Home · Articles · Music · Riff City · Love And Distance
November 16th, 2005 MARK BAUMGARTEN | Riff City
 

Love And Distance

Miles of mainland can't stop the Standard.

     
Tags:
The Standard
It's a bit of a chore to keep track of the guys in the Standard. Even Tim Putnam, the band's verklempt vocalist, doesn't know where all the band members are living right now.

"Jay Clarke and Rob Oberdorfer live in Portland," Putnam says. "Ritchie Young, who's kind of our secret fifth member, lives, well, I don't quite know where he lives. He's kind of a nomad. And Rob Duncan lived in Boston, then moved to New York and then Portland, but, well, I guess he's kind of a nomad, too."

It sounds like the Standard is made up of bandmates who barely know each other. But this dislocated crew, once a wholly Portland-based band, is the very opposite: a group of guys who know each other so well that distance doesn't matter.

Albatross, the Standard's fourth release, is evidence of this fractured harmony, the band abandoning the aggressive and epic guitar antics of 2004's Wire Post to Wire for dark, brooding pop numbers that manage to be concise and sonically huge at the same time. Like no other music the Standard has created, the songs on Albatross are haunting compositions that show a band with an enormous amount of restraint and talent.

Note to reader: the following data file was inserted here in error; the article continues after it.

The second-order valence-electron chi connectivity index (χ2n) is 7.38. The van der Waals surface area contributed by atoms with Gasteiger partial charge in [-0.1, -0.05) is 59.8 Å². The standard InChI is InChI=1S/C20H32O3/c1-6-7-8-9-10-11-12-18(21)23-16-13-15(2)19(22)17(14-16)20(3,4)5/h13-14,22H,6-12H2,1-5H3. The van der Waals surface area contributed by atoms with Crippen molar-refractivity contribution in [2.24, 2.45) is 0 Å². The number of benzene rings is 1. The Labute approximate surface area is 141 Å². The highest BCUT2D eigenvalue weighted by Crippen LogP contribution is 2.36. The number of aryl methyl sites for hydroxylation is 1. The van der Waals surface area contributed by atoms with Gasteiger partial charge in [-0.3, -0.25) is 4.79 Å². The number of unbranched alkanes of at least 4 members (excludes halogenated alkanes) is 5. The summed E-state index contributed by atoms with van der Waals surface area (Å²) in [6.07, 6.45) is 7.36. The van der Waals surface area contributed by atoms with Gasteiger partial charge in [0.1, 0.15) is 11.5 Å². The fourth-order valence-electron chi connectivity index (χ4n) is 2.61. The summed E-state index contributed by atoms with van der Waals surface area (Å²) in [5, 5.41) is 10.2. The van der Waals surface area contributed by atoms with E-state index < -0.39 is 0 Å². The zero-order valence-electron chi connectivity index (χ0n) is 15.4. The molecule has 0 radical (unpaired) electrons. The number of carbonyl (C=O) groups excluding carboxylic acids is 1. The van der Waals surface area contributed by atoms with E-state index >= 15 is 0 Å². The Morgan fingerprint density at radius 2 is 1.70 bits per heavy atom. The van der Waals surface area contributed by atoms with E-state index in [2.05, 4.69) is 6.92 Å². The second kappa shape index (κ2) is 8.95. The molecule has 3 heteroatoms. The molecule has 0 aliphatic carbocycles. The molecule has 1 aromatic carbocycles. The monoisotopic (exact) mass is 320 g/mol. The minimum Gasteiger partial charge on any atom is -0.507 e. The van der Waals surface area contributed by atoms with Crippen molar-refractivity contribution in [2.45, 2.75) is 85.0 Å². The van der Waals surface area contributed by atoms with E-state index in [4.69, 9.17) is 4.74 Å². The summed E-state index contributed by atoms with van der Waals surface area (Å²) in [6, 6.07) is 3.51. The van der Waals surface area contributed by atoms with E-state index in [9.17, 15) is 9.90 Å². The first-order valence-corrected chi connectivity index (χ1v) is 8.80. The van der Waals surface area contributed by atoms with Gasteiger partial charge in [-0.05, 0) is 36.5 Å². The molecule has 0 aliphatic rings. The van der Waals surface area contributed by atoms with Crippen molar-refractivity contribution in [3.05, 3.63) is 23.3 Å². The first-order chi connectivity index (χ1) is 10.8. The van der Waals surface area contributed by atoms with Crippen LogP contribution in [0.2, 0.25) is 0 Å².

"Each record for us has been the next logical step," Putnam says from a Cleveland tour stop on the band's current tour. "After [2002's] August, we wanted a very intense writing, closed-off-from-everybody experience, which is what we did for Wire Post to Wire."

That album was written and recorded in New York, where the entire band lived for the better part of a year. Most people in the Portland music community thought the Standard had abandoned its hometown, but after the New York experience, the band divided, some coming back home and others, like Putnam—who now works for the gas company in Raleigh, N.C., scraping and painting meters—stayed away. But the Standard never ended, although it did transform.

"We didn't really want to write these epics anymore," Putnam says. "We wanted to write these very succinct, direct songs."

So last year the band headed into Oberdorfer's Portland studio to try something new. Overall, the band spent five months recording in Portland before going back to their respective homes. Why all the time? Well, because these are respectful guys.

"If someone says, 'Tim, I don't like what you're singing there,' or 'I don't like the guitar part there,' I don't really question it; I change it because I know that they want what's best for the song."

Such teamwork has stunning results, as heard on "Hills Above," a song that Putnam brought to the band as a spare guitar folk song before it was transformed by the other band members into a beautiful work of glacial pop, filled with Putnam's infectiously quavering voice, piano and now almost no guitar. You can almost hear the chemistry.

Recent live shows are reportedly similar in their coherence and power, something Putnam attributes to a new pre-gig ritual.

"We kind of just get together beforehand, sit down and look each other in the eyes," Putnam says. "As silly as it might sound, it's just an acknowledgment of our love for one another." Distance, it seems, has made the Standard grow fonder.


The Standard plays with Kingsbury Manx and the Heavenly States play Saturday, Nov. 19, at Dante's. 9:30 pm. $8 advance, $10 day of show. 21+.
 
  • Currently 3.5/5 Stars.
  • 1
  • 2
  • 3
  • 4
  • 5
 
 
 

 

comments powered by Disqus
 

Web Design for magazines

Close
Close
Close